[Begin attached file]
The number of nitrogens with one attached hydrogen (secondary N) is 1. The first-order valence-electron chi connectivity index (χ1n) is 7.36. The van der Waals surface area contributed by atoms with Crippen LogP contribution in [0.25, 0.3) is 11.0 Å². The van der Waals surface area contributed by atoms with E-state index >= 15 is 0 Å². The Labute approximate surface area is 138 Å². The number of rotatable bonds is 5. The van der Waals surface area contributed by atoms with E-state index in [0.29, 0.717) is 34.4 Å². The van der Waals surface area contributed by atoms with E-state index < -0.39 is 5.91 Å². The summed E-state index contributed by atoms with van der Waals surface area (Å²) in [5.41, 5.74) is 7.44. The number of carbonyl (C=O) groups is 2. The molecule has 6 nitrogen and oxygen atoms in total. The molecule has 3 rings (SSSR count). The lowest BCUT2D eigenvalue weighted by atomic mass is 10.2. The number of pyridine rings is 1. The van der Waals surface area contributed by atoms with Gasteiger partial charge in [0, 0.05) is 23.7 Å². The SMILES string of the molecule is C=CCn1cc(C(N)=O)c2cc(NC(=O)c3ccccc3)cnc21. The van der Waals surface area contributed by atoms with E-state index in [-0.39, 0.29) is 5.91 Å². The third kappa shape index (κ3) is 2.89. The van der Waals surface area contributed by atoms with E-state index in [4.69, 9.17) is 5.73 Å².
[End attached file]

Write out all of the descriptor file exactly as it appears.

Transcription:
The number of nitrogens with one attached hydrogen (secondary N) is 1. The first-order valence-electron chi connectivity index (χ1n) is 7.36. The van der Waals surface area contributed by atoms with Crippen LogP contribution in [0.25, 0.3) is 11.0 Å². The van der Waals surface area contributed by atoms with E-state index >= 15 is 0 Å². The Labute approximate surface area is 138 Å². The number of rotatable bonds is 5. The van der Waals surface area contributed by atoms with E-state index in [0.29, 0.717) is 34.4 Å². The van der Waals surface area contributed by atoms with E-state index < -0.39 is 5.91 Å². The summed E-state index contributed by atoms with van der Waals surface area (Å²) in [5.41, 5.74) is 7.44. The number of carbonyl (C=O) groups is 2. The molecule has 6 nitrogen and oxygen atoms in total. The molecule has 3 rings (SSSR count). The lowest BCUT2D eigenvalue weighted by atomic mass is 10.2. The number of pyridine rings is 1. The van der Waals surface area contributed by atoms with Gasteiger partial charge in [0, 0.05) is 23.7 Å². The SMILES string of the molecule is C=CCn1cc(C(N)=O)c2cc(NC(=O)c3ccccc3)cnc21. The van der Waals surface area contributed by atoms with E-state index in [-0.39, 0.29) is 5.91 Å². The third kappa shape index (κ3) is 2.89. The van der Waals surface area contributed by atoms with E-state index in [4.69, 9.17) is 5.73 Å².